Fifty-one years ago, Bob Dylan’s song “Maggie’s Farm,” a brilliant satire that compared the job prospects of that generation’s youth to that of working on a dystopian plantation, was released on Dylan’s album “Bringing It All Back Home.” The owners, Maggie, her ma, pa and brother — a real close-knit unit, like a small “sharing economy” startup — were quite eager to put you to work, but they were a bit stingy on the compensation side for your menial, TaskRabbit-type work. Well, I wake in the morning Fold my hands and pray for rain I got a head full of ideas That are drivin’ me insane It’s a shame the way she makes me scrub the floor I ain’t gonna work on Maggie’s farm no more Dylan wrote that song in the 1960s, at a time when the plight of U.S. workers was actually on an upswing. Wages were rising, living standards were increasing, racial minorities and women were finally starting to find their seat at the table. For the next couple of decades, the U.S. workforce remained one of the most productive and wealthiest in the world. But flash forward to today, and the workforce has been enduring a long strange trip downward for nearly three decades. That’s how long it’s been since, in aggregate, American workers have had a pay increase. Even as corporate profits are at an all-time high, with significant chunks parked overseas to avoid being taxed, not much of the benefits of that labor productivity are being returned to domestic shores. U.S. workers are in the process of being rolled. Let’s call it “Shaggy’s Farm,” led by Maggie’s brother, Shaggy. I ain’t gonna work for Maggie’s brother no more No, I ain’t gonna work for Maggie’s brother no more Well, he hands you a nickel He hands you a dime He asks you with a grin If you’re havin’ a good time Then he fines you every time you slam the door I ain’t gonna work for Maggie’s brother no more A significant factor in the decline of the quality of jobs today has been many employers’ increasing reliance on “non-regular” employees — a growing army of contractors, freelancers, temps and part-timers. Meet Chris Young, an assembly line worker at Nissan’s manufacturing plant in Smyrna, Tenn. Young works alongside other Nissan employees, but he doesn’t work for Nissan. Rather, he works for a private contractor that provides a majority of Nissan’s workers. Young receives half the salary, less job security and fewer safety-net benefits than the regular Nissan employees. Nationwide, temps like Chris Young, who was profiled by the Washington Post, have provided nearly one-fifth of the job growth since the recession ended. And increasingly, the temps aren’t very temporary. Some have been employed at the same company for as long as 11 years, resulting in the doublespeak term “permatemps.” Microsoft paid $97 million to settle a lawsuit for denying benefits to over 8,000 permatemps. Instacart employees fulfill orders for delivery at the new Whole Foods in Los Angeles. (Patrick T. Fallon/Bloomberg via Getty Images) The advantage for a business of using such non-regular workers is obvious: It can lower labor costs dramatically, often by 30 percent, since it is not responsible for health benefits, social security, unemployment or injured workers’ compensation, paid sick or vacation leave and more. Contract workers, who are barred from forming unions and have no grievance procedure, can be dismissed without notice. A small percentage of contract workers earn high enough wages to make it all work. But most contractors are just grunts down on “Shaggy’s Farm.” Besides the explosion in the number of temporary jobs, nearly half of the new jobs created in the so-called “recovery” pay only a bit more than minimum wage. Three-fourths of Americans are living paycheck to paycheck, with little to no emergency savings to rely on if they lose their job. Income inequality is now as bad as it was in 1928, just before the Great Depression. Incredibly, the share of wealth held by the bottom 90 percent is no higher today than during our grandparents’ time. It’s as if the New Deal had never existed. The Latest Twist in the Race to the Bottom Where are the minstrels and poets to hold up society’s mirror? Why are no major or even emerging recording artists today writing such sharp, penetrating songs as “Maggie’s Farm”? If the corrosive reality of the traditional economy doesn’t inspire a Dylan-esque satire, maybe the latest “Twilight Zone” funhouse on “Shaggy’s Farm” will. A new and alarming mash-up of Silicon Valley technology and Wall Street greed is thrusting upon us the latest economic fad: the so-called “sharing economy.” Companies like Uber, Airbnb, Instacart, Upwork and TaskRabbit allegedly are “liberating workers” to become “independent” and the “CEOs of their own businesses.” In reality, these workers also are contractors, with little choice but to hire themselves out for ever-smaller jobs (“gigs” and “micro-gigs”) and wages, with no safety net while the companies profit. Uber at first seemed like a great idea to many. Taxi service was crummy nearly everywhere, so the industry was ripe for being disrupted. And with so many people struggling to find any kind of work, a lot of underemployed men jumped behind the wheels of their own vehicles to make a few extra bucks. Not only that, but with the new ride-sharing service, suddenly an American fantasy seemed to be coming true: everyone could have their own private chauffeur at the tap of an app. Rush hour traffic in Los Angeles. (Patrick T. Fallon/Bloomberg via Getty Images) But increasingly it’s clear that this huge increase in convenience comes with a price, both environmentally and labor-wise. The reason Uber and Lyft drivers arrive so rapidly is because these companies have flooded the streets with cars. In city after city, from New York to San Francisco to Seattle, already-thick traffic has gotten even more congested. In New York, transportation analyst Charles Komanoff looked at Uber’s own numbers and concluded that Uber-caused congestion has reduced traffic speeds in downtown Manhattan by around 8 percent. Incredibly, there are now far more ride-sharing cars operating in New York City than there are yellow taxis. Uber cars and those of its ride-sharing competitor Lyft also now vastly outnumber taxis in several American cities. Uber and Lyft have put an estimated 15,000 autos on the streets in San Francisco; Ed Reiskin, director of transportation for the Municipal Transportation Agency in San Francisco, says: “They’re all contributing to the increased traffic.” Ride-sharing defenders respond that increased congestion is being caused by an improving economy; undoubtedly there’s some truth to that. But I’ve lived in San Francisco for 20 years, and I’ve seen the city streets in both good times and bad. The number of cars — and increasingly desperate drivers — choking in traffic has never been so in your face. Urban cores cannot simply add thousands of additional cars to already crowded streets and not expect rather dramatic knock-on effects. Urban cores cannot simply add thousands of additional cars to already crowded streets and not expect rather dramatic knock-on effects. This is not only true today, it was also true in yesteryear: during the Great Depression, so many jobless men jumped into whatever vehicle they could find to provide rides-for-hire that soon local officials and media like the New York Times suggested regulation. Thus was born the much-reviled medallion system, which limited the number of taxis on the streets. It seems we have entered a back-to-the-future scenario. On the labor side, Uber drivers are not treated as employees but as freelance contractors. Most drivers, after they subtract their considerable driving expenses, don’t earn any more than taxi drivers. Many Uber drivers complain they don’t even earn minimum wage. They receive no benefits and can be cut off the app-based platform at any time. Recently Uber cut off hundreds of drivers (and possibly over a thousand) in Los Angeles and San Francisco because those drivers’ “acceptance rate” was too low. Many veteran drivers have figured out that, given the dramatic increase in congestion, drivers don’t make any money on short rides because they are stuck in traffic. They have begun refusing short rides, so Uber fired many of these drivers without warning. The message was clear: a low acceptance rate can get you fired. Think about it: if these drivers really are the CEOs of their own driving business, as Uber likes to claim, shouldn’t they be able to refuse a ride they know will cause them to lose money? This incident and others show that Uber exerts control over its drivers, which seems to support the legal claim by thousands of drivers who are suing Uber, insisting they are indeed employees, not contractors. As an employer, Uber would be responsible for paying Social Security and Medicare contributions for these workers, as well as unemployment and injured worker compensation. The drivers are also suing for reimbursement of expenses and for tips. New York City taxi drivers hold a rally in front of Governor Andrew Cuomo’s office to protest against Uber in Sept., 2015. (Spencer Platt/Getty Images) Welcome to “Shaggy’s Farm.” That’s why, according to Uber’s own numbers, most drivers work only part-time and about half leave within a year. New drivers like the flexibility, but after a while they burn out, with frequent wage cuts and unfair treatment (in early January, Uber slashed wages once again, this time by 30 percent to about 50 cents per mile, less than the $0.54 reimbursement rate set by the government for wear and tear on a vehicle — many drivers aren’t even earning enough to reimburse their vehicle’s depreciation). If driving for Uber was such a great job and paid halfway decently, wouldn’t more drivers last longer and drive more hours? Not surprisingly, many Uber drivers have called for forming a union, and recently pioneering legislation was passed in Seattle to allow NGOs to organize these drivers. Come Stay on Shaggy’s Farm’ — Courtesy of Airbnb Airbnb also started out as a good idea: helping “regular people” rent out a spare room in their home to make some extra money. But over the last two years Airbnb has morphed into something quite different: it has been invaded by professional real estate operatives who rent out multiple units, not just a spare bedroom. In many cities, Airbnb “hosts” control dozens of properties; in New York City some hosts have controlled over 200 properties. In San Francisco, Seattle, New York and elsewhere, 40 percent or more of hosts have multiple listings, according to data expert Tom Slee, author of “What’s Yours Is Mine: Against the Sharing Economy.” According to Slee’s analysis, almost half of Airbnb’s revenue in these cities comes from hosts with multiple listings. A leaked memo from Coldwell Banker Commercial shows the perverse profit incentives on “Shaggy’s Farm.” The memo broadcast to the real estate community that if their rental units are let out via Airbnb instead of to local residents, the projected rate of return is well over twice the profit they can take in from renting to tenants. Often the professionals evict longtime residents and convert entire buildings into Airbnb hotels, eating up the local housing stock. In cities with an already low housing vacancy rate, Airbnb’s thousands of listings in each city are devouring the few vacancies available. It is eating away the thin margin and making an existing housing crisis even more urgent. A protester outside an apartment building that allegedly evicted all of the tenants to convert the units to Airbnb rentals in San Francisco. (Justin Sullivan/Getty Images) “Shaggy’s Farm” is increasingly relying on these types of business operations as a core part of its model to maximize profits. It’s a big contributor to the ongoing race to the bottom. But fortunately there are solutions. One idea that I and others have proposed is creating a “portable safety net.” Each worker should be assigned an “individual security account” into which every business that hires that worker would pay a small “safety net fee,” prorated to the number of hours a worker is employed by that business. Those funds would be used to pay for each worker’s safety net. We don’t have to wait for a dysfunctional U.S. Congress to pass this “new new deal.” State governments and even city councils in the worst-hit cities could pass this, requiring its businesses to pay into individual security accounts for each worker. This would be a major step (out of the many needed) towards forging a new kind of deal, one in which most workers would be enriched by technology and innovation, instead of being disrupted and impoverished by this “share-the-crumbs” economy down on “Shaggy’s Farm.” Parts of this piece, which was adapted for The WorldPost, appear in the author’s recent book Raw Deal: How the “Uber Economy” and Runaway Capitalism Are Screwing American Workers. Earlier on WorldPost: — This feed and its contents are the property of The Huffington Post, and use is subject to our terms. It may be used for personal consumption, but may not be distributed on a website. […]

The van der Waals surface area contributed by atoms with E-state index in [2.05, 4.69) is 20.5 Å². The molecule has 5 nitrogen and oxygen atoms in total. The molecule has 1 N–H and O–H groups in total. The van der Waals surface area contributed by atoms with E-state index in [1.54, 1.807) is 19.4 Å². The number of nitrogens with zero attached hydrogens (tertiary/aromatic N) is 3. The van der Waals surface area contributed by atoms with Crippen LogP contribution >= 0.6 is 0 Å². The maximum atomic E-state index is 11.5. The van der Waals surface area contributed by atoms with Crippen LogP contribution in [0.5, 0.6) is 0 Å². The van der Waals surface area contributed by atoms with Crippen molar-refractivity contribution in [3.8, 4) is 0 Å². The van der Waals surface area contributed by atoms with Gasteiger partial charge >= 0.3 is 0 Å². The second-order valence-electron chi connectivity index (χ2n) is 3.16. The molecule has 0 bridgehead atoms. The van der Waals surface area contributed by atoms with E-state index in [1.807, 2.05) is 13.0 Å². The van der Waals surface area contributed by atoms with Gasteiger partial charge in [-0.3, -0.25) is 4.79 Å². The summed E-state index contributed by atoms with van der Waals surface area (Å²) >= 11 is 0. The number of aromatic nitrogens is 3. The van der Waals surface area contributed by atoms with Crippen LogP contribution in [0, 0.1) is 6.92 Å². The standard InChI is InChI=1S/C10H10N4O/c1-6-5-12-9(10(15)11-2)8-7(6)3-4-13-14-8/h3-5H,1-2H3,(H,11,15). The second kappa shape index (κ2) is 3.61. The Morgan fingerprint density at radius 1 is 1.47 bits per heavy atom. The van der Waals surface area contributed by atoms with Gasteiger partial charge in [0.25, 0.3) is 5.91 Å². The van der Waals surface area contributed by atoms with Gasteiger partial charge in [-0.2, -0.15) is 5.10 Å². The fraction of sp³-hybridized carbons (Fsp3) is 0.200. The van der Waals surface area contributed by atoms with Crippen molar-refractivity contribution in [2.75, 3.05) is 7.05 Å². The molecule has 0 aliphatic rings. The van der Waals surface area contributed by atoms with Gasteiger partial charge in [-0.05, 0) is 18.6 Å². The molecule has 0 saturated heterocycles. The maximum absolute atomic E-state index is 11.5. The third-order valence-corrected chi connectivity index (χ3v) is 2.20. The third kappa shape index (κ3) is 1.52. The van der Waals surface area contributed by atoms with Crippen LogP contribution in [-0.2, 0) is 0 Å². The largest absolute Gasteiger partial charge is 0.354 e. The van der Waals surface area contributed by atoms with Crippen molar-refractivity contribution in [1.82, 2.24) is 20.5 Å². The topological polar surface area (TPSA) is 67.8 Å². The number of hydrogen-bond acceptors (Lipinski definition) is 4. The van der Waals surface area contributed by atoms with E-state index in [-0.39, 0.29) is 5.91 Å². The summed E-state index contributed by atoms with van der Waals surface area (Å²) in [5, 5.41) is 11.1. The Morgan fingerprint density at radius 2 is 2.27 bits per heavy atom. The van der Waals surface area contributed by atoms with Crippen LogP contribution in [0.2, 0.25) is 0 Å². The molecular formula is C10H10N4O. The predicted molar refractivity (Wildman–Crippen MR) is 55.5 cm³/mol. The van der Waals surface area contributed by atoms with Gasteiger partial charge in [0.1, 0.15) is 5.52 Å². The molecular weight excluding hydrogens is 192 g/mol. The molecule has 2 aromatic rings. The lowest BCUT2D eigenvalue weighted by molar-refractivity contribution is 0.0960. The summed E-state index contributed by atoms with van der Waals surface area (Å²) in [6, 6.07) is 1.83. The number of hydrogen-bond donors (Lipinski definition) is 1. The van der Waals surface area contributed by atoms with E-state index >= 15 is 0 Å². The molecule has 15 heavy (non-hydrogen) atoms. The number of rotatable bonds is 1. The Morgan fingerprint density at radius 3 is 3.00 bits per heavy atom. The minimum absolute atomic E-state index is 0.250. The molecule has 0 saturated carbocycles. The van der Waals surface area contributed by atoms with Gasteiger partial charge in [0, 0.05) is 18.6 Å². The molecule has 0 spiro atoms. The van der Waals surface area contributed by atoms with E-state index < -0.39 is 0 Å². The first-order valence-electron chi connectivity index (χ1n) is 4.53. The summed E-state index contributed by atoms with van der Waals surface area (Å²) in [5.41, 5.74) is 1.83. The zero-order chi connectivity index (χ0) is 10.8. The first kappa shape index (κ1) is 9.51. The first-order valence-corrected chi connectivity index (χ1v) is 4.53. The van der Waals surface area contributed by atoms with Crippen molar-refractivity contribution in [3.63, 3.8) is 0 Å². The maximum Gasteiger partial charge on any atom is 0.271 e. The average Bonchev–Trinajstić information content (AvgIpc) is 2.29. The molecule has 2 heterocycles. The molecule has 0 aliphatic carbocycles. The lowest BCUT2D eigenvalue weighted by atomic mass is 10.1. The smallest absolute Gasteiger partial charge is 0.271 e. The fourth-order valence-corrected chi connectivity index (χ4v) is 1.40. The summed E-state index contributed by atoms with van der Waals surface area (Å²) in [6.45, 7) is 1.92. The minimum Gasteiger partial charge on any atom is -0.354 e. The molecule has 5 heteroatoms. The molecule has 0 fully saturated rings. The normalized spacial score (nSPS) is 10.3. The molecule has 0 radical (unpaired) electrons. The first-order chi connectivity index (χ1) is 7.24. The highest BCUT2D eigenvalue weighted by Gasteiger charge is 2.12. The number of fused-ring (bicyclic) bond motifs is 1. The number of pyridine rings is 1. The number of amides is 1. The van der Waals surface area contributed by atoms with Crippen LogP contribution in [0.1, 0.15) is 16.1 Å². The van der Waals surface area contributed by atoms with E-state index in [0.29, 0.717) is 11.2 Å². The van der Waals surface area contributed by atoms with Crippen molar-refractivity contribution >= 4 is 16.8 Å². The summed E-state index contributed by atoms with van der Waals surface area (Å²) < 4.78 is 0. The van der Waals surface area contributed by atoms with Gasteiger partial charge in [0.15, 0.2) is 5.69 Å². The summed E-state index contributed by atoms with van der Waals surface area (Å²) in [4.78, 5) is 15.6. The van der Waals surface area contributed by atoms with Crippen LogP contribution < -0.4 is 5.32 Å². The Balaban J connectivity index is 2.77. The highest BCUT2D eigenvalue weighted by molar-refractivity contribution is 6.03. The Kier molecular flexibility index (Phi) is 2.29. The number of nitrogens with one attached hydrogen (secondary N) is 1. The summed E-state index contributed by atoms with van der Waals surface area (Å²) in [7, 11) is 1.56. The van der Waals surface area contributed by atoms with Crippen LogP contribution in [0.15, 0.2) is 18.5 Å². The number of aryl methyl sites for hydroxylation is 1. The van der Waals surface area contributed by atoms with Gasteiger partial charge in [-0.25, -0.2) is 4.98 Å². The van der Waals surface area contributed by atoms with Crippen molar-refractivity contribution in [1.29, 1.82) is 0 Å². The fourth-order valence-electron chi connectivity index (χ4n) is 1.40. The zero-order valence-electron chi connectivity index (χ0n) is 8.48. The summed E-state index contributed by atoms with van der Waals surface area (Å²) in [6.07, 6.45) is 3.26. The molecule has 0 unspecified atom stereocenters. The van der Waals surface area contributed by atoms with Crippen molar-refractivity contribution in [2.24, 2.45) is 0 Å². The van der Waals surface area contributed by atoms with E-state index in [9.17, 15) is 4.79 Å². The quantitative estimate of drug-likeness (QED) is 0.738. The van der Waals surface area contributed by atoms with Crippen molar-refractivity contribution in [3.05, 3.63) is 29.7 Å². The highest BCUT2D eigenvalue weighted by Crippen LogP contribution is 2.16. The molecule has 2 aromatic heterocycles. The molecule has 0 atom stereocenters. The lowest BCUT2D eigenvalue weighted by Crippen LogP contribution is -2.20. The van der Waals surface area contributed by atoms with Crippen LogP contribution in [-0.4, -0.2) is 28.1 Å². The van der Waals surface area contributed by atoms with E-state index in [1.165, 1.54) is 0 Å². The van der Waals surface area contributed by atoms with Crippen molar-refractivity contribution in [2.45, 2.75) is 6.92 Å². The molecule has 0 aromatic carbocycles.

All-electric Chevy Bolt to be sold in all 50 US states, GM says